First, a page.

Homeopathy Papers

Homeopathy and Classification

Written by Jan Scholten

There’s a growing tendency in homeopathy to study families of remedies. This is in contrast with the past when mostly single remedies were studied. Some homeopaths have doubts about whether the study of families is justified. In this chapter arguments will be brought forward to show that it’s not only justified, but also a necessary development.

There’s a growing tendency in homeopathy to study families of remedies. This is in contrast with the past when mostly single remedies were studied, often without knowledge about the origin of the remedy. Some homeopaths have doubts about whether the study of families is justified. In this chapter arguments will be brought forward to show that it’s not only justified, but also a necessary development.

Classifications are already very old in homeopathy, although not very well thought about. There is even a resistance to classifications, coming from the idea that it is “theorizing”. The first classification was made by Hahnemann, with the classes Psora, Sycosis and Syphilis.


There are many kinds of families. The first and most obvious are the “natural” families as developed in chemistry and biology. Although most scientists see them as “natural” and with meaning, there are some scientists who think that every grouping of plants is just as good as any other. The examples below will show that botanical and zoological families are based on more than some arbitrary grouping.

Example Solanaceae

A good example is the family of the nightshades, the Solanaceae. This is a good example because we know quite a few of the members of that family very well in homeopathy. Members are Belladonna, Hyoscyamus, Stramonium, Mandragora, Dulcamara and Capsicum. Looking at the pictures of the plants and their flowers, the similarities are already obvious. A closer botanical study of the forms and structures makes the similarity even more clear. That’s the reason why Linnaeus placed them in one family, in the past. Originally the families were drawn up on the basis of the form of the plants and their flowers. Later chemical analysis of the contents of plants showed that many families have typical molecules. In the Solanaceae one can find typical alkaloids such as atropine, hyoscine and scopolamine. Another group of typical chemicals are the solanines. Recent research on the DNA of plants has shown that plants from the same family also have DNA sequences that are typical of the family. Intoxication with plants from the Solanaceae family has very typical symptoms. Many of them are expressions of the paralyzing of the parasympathetic system and are expressed as “fight or flight” reaction. The organism is on full alert, prepared for immediate action. Symptoms are tension, raised heart beat, rapid respiration, wide-open eyes and pupils, senses very acute, muscles in tension. All relaxation is gone, digestion is halted, and all the blood goes to the organs for action.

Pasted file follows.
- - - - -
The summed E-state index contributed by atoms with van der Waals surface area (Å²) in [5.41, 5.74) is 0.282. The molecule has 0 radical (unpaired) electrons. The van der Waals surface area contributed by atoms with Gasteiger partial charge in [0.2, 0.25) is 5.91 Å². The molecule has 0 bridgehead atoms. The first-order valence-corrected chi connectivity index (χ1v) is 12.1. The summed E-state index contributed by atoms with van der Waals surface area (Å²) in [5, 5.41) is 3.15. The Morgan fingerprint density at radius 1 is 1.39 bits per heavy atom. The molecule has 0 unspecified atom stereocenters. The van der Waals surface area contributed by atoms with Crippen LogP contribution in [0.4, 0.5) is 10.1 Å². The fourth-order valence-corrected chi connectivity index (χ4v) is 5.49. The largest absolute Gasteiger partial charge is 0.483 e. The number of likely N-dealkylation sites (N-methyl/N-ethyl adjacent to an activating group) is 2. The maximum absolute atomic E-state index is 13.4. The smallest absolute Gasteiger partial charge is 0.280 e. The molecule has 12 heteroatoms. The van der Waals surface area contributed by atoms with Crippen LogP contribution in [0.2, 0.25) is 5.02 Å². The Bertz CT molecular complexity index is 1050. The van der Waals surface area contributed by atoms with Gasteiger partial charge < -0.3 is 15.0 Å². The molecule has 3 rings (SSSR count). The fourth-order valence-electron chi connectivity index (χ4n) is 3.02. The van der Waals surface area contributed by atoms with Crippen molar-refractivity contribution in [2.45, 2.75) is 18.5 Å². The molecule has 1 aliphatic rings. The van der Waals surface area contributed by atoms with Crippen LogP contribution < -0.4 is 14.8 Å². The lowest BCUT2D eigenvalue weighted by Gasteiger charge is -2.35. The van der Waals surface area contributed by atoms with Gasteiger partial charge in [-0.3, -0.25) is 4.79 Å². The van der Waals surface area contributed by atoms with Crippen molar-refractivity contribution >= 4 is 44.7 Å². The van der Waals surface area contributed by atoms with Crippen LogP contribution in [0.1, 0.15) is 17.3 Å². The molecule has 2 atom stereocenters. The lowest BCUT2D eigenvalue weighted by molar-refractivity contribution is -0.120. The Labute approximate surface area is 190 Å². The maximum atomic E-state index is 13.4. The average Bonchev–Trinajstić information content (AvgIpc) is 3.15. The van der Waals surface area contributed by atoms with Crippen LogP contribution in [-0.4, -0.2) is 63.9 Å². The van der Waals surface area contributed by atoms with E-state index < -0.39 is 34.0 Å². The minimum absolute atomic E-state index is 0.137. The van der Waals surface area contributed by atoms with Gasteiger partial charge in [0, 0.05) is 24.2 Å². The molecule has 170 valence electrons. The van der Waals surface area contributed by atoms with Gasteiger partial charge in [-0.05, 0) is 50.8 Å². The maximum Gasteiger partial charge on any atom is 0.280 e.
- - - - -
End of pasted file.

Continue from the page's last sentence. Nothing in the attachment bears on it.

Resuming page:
So the members of the Solanaceae have similarity in form, chemicals, DNA, intoxication and Materia Medica picture.

Example Benzodiazepines

Another example is from the field of pharmacy. Comparing the benzodiazepines, it’s clear that they have very similar chemical structures. And they have very similar pharmaceutical effects: relaxation, diminishing of anxiety, promoting sleep. For examples see table.

Table 1

Example Phenethylamines

Shulgin has done a lot of research on phenethylamines. He has written about it in “PIHKAL”, an abbreviation of “Phenethylamines I Have Known And Loved”. He has synthesized 79 of them and tried them on himself and a group of “provers”. The majority of them have hallucinogenic or consciousness promoting qualities and are forbidden by law. The best known out of the group are amphetamine, ecstasy and mescaline, which is the most active chemical from the “homeopathic” Anhalonium. The chemical structure of the phenethylamines is very similar, and so are their effects. It’s curious that the results of the provings often confirm our homeopathic knowledge. “2CB (4-bromo-2,5-dimethyoxyphenethylamin)” has a Bromium atom and has very erotic and passionate qualities. “2CI (4-iodo-2,5-dimethyoxyphenethylamin” has an Iodum atom and produces a very energetic state. “2CT7 (2,5-dimethoxy-4-propylthiophenethylamin” has a Sulphur atom and has the peculiarity of leading to theorizing and hot feet and legs.

See table 2.

Other examples

It’s very easy to find many examples. Many pharmaceutical groups are similar: penicillins, corticosteroids, estrogens, proprionic acid derivatives (example: ibuprofen) and antihistamines for example. It’s common in the pharmaceutical industry to find a similar substance similar to what one’s competitor has found, to be able to compete in the relevant pharmaceutical field, the “me too” strategy.

In chemistry many groups have similar effects: halogens, alkali metals, noble gases, periodic table series and stages. The Lanthanides all have strong electric and magnetic qualities. The lanthanide copper oxides are very good superconductors at high temperatures. There are many examples in biology: Lamiaceae all have similar nice smells. Trees all have “wood”. Cats have claws and eat meat.


There’s a principle behind all this. The principle is that similarity in one field or dimension indicates similarity in another field. Similar substances will have similar effects. I’ve given the principle the name “Perfinity” because I couldn’t find a good word in our language. The nearest is affinity, but that means “related”. Perfinity means that similar substances will have similar qualities, the similarity in one field working “through” (per) in another field. In homeopathy this can be expressed as “similar remedies will have similar pictures”. It’s a principle that is encountered everywhere in science, industry and nature.